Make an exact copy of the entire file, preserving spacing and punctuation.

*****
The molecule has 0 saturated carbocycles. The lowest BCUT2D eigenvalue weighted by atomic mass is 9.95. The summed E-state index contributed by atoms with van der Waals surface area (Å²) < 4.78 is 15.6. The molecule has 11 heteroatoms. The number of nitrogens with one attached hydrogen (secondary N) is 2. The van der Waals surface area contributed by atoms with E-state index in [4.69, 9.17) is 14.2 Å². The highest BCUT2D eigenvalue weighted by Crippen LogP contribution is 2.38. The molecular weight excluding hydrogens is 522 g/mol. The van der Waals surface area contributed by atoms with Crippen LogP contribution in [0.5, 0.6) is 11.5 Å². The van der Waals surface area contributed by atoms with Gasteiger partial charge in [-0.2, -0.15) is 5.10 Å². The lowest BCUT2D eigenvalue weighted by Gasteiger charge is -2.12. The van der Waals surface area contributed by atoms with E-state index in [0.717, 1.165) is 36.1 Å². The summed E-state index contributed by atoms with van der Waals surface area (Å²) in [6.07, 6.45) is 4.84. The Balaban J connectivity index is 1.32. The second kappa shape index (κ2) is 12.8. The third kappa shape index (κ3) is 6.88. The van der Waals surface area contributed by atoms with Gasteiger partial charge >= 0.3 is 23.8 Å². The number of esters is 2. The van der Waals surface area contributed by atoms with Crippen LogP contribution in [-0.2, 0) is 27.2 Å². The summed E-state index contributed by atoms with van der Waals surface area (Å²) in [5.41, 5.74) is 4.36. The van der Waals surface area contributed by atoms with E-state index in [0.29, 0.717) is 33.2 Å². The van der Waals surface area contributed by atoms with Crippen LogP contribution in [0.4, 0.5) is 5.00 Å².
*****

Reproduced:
The molecule has 0 saturated carbocycles. The lowest BCUT2D eigenvalue weighted by atomic mass is 9.95. The summed E-state index contributed by atoms with van der Waals surface area (Å²) < 4.78 is 15.6. The molecule has 11 heteroatoms. The number of nitrogens with one attached hydrogen (secondary N) is 2. The van der Waals surface area contributed by atoms with E-state index in [4.69, 9.17) is 14.2 Å². The highest BCUT2D eigenvalue weighted by Crippen LogP contribution is 2.38. The molecular weight excluding hydrogens is 522 g/mol. The van der Waals surface area contributed by atoms with Crippen LogP contribution in [0.5, 0.6) is 11.5 Å². The van der Waals surface area contributed by atoms with Gasteiger partial charge in [-0.2, -0.15) is 5.10 Å². The lowest BCUT2D eigenvalue weighted by Gasteiger charge is -2.12. The van der Waals surface area contributed by atoms with E-state index in [0.717, 1.165) is 36.1 Å². The summed E-state index contributed by atoms with van der Waals surface area (Å²) in [6.07, 6.45) is 4.84. The Balaban J connectivity index is 1.32. The second kappa shape index (κ2) is 12.8. The third kappa shape index (κ3) is 6.88. The van der Waals surface area contributed by atoms with Gasteiger partial charge >= 0.3 is 23.8 Å². The number of esters is 2. The van der Waals surface area contributed by atoms with Crippen LogP contribution in [-0.2, 0) is 27.2 Å². The summed E-state index contributed by atoms with van der Waals surface area (Å²) in [5.41, 5.74) is 4.36. The van der Waals surface area contributed by atoms with E-state index in [0.29, 0.717) is 33.2 Å². The van der Waals surface area contributed by atoms with Crippen LogP contribution in [0.4, 0.5) is 5.00 Å².